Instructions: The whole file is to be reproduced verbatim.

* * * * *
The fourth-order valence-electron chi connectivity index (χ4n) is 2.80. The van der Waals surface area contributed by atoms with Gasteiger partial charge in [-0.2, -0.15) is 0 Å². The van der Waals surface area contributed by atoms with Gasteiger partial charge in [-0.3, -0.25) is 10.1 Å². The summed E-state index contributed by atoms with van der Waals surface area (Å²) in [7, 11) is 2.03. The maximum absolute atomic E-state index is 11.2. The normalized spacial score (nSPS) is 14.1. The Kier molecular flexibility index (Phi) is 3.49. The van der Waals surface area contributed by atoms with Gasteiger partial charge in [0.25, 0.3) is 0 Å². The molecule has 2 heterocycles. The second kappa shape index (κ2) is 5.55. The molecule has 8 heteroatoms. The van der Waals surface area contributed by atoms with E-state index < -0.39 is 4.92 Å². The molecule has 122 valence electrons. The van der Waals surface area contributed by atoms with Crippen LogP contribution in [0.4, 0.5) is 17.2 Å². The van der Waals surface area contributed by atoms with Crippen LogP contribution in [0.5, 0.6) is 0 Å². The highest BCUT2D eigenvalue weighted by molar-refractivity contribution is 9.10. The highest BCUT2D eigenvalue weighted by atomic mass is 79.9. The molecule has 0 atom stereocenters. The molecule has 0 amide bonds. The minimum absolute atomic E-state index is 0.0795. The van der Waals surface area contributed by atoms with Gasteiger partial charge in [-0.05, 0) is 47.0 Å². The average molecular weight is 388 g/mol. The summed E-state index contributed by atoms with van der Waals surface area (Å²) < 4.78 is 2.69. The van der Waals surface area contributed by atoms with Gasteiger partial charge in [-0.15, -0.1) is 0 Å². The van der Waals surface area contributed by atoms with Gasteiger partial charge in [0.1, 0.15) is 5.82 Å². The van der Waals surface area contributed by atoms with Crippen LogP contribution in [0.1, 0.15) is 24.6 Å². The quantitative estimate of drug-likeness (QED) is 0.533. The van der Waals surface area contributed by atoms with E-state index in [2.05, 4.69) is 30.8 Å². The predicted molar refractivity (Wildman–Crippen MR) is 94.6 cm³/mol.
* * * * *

The fourth-order valence-electron chi connectivity index (χ4n) is 2.80. The van der Waals surface area contributed by atoms with Gasteiger partial charge in [-0.2, -0.15) is 0 Å². The van der Waals surface area contributed by atoms with Gasteiger partial charge in [-0.3, -0.25) is 10.1 Å². The summed E-state index contributed by atoms with van der Waals surface area (Å²) in [7, 11) is 2.03. The maximum absolute atomic E-state index is 11.2. The normalized spacial score (nSPS) is 14.1. The Kier molecular flexibility index (Phi) is 3.49. The van der Waals surface area contributed by atoms with Gasteiger partial charge in [0.25, 0.3) is 0 Å². The molecule has 2 heterocycles. The second kappa shape index (κ2) is 5.55. The molecule has 8 heteroatoms. The van der Waals surface area contributed by atoms with E-state index < -0.39 is 4.92 Å². The molecule has 122 valence electrons. The van der Waals surface area contributed by atoms with Crippen LogP contribution in [0.4, 0.5) is 17.2 Å². The van der Waals surface area contributed by atoms with Crippen LogP contribution in [0.5, 0.6) is 0 Å². The highest BCUT2D eigenvalue weighted by molar-refractivity contribution is 9.10. The highest BCUT2D eigenvalue weighted by atomic mass is 79.9. The molecule has 0 atom stereocenters. The molecule has 0 amide bonds. The minimum absolute atomic E-state index is 0.0795. The van der Waals surface area contributed by atoms with Gasteiger partial charge in [-0.05, 0) is 47.0 Å². The average molecular weight is 388 g/mol. The summed E-state index contributed by atoms with van der Waals surface area (Å²) < 4.78 is 2.69. The van der Waals surface area contributed by atoms with Gasteiger partial charge in [-0.15, -0.1) is 0 Å². The van der Waals surface area contributed by atoms with Gasteiger partial charge in [0.1, 0.15) is 5.82 Å². The van der Waals surface area contributed by atoms with Crippen LogP contribution in [0.1, 0.15) is 24.6 Å². The quantitative estimate of drug-likeness (QED) is 0.533. The van der Waals surface area contributed by atoms with E-state index in [2.05, 4.69) is 30.8 Å². The predicted molar refractivity (Wildman–Crippen MR) is 94.6 cm³/mol.